Almost from the beginning of their history Americans have been great consumers of goods, and they still are. Jobs may be fleeing the country, wages and salaries may be flat, and capital investment may be sluggish, but Americans’ remarkable propensity to consume goods continues. Consumption is the workhorse of the American economy, comprising nearly three quarters of the GDP, which is proportionally very much more than any other developed nation. Indeed, shopping at the mall now seems to be the American way of life. We have TV channels dedicated to home shopping, and with new magazines like Lucky and others on the way, we even have the birth of an entirely new genre of magazine, one devoted exclusively to selling goods.
Such a powerful force in American life has always attracted the attention of scholars, from Thorstein Veblen to David Reisman and John Kenneth Galbraith. It is not surprising that it should interest recent historians as well. Last year saw the publication of the much-celebrated A Consumers’ Republic: The Politics of Mass Consumption in Postwar America by Lizabeth Cohen. In her book Cohen argued that mass consumption largely shaped post–World War II American society, including not only the economy but politics and culture as well. Now in his new book T.H. Breen, professor of history at Northwestern University, has reached back two centuries and tried to connect the Americans’ extraordinary consumptive power with nothing less than the origins of the American Revolution.
Although there were earlier studies of consumption in early modern England, it was the publication in 1982 of The Birth of a Consumer Society: The Commercialization of Eighteenth-Century England by Neil McKendrick, John Brewer, and J.H. Plumb that brought the subject into the mainstream of historical study. That book argued that eighteenth-century England experienced nothing less than a “consumer revolution.” More people than ever before in human history had the pleasure of acquiring material goods:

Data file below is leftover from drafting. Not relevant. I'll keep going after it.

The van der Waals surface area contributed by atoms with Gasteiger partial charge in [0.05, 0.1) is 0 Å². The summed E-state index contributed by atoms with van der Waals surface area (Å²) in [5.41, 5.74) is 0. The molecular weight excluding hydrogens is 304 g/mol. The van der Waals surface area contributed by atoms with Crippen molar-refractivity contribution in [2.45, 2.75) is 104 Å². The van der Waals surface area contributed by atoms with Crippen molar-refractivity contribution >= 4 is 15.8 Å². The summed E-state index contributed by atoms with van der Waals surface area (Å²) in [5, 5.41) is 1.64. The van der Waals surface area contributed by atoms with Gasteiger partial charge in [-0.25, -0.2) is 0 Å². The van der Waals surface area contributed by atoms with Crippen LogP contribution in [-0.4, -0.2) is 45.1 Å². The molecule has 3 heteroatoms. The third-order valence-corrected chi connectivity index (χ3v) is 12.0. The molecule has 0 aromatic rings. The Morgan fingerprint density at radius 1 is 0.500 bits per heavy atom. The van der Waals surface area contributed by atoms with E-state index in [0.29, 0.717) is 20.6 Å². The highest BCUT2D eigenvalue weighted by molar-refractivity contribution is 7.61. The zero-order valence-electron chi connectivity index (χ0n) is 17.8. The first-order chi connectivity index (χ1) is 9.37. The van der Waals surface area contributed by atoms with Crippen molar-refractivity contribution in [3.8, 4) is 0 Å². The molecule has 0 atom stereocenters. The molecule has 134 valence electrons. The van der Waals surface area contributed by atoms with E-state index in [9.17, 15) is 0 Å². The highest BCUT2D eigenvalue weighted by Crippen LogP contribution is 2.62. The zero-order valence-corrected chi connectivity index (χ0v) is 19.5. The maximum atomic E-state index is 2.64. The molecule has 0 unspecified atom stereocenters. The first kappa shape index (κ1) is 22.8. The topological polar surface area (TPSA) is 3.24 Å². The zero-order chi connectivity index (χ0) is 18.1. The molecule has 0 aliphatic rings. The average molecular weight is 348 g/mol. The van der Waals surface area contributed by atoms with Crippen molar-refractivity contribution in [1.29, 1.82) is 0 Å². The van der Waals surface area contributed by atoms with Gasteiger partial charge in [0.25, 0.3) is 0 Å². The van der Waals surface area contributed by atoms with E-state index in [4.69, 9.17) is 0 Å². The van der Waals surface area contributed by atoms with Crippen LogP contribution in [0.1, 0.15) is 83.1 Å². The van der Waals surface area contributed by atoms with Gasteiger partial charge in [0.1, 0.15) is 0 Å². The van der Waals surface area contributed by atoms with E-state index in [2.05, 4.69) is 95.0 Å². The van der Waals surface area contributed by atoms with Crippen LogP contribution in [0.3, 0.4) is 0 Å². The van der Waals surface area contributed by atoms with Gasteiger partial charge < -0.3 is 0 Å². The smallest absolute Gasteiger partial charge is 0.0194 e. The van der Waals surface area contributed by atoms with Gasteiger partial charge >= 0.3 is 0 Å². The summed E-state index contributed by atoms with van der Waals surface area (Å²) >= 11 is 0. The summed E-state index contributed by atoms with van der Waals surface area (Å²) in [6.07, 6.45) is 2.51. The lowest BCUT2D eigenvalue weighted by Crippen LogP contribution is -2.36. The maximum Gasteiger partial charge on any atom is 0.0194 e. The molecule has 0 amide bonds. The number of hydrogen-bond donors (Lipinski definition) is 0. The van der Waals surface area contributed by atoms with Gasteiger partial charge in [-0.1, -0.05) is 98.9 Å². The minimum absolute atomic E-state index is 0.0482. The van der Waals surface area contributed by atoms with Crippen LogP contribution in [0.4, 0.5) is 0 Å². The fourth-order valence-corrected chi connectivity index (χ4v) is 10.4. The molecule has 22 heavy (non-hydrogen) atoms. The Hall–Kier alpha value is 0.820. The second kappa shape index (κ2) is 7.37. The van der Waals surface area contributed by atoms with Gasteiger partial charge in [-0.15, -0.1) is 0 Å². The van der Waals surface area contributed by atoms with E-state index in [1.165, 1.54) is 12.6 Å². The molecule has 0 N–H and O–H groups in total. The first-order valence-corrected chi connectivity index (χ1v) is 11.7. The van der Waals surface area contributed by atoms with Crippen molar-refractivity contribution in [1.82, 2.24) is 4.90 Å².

Objects which for centuries had been the privileged possessions of the rich came, within the space of a few generations, to be within the reach of a larger part of society than ever before, and, for the first time, to be within the legitimate aspirations of almost all of it.
The book seemed suddenly to open up a new field for study, and a flood of books and articles on consumption in the English-speaking world followed.
With his new book T.H. Breen, who is one of the most imaginative and productive of early American historians, has carried scholarly interest in consumption in the eighteenth century to a new level. Never before has anyone given such political and cultural weight to the buying and selling of goods in colonial America. Although he suggests that the term “consumer revolution” may be an exaggeration, he has no doubt that the colonists’ increasing purchase of British manufactured goods in the middle decades of the eighteenth century fundamentally transformed their position in the empire.
American historians, Breen writes, have not generally appreciated the importance …
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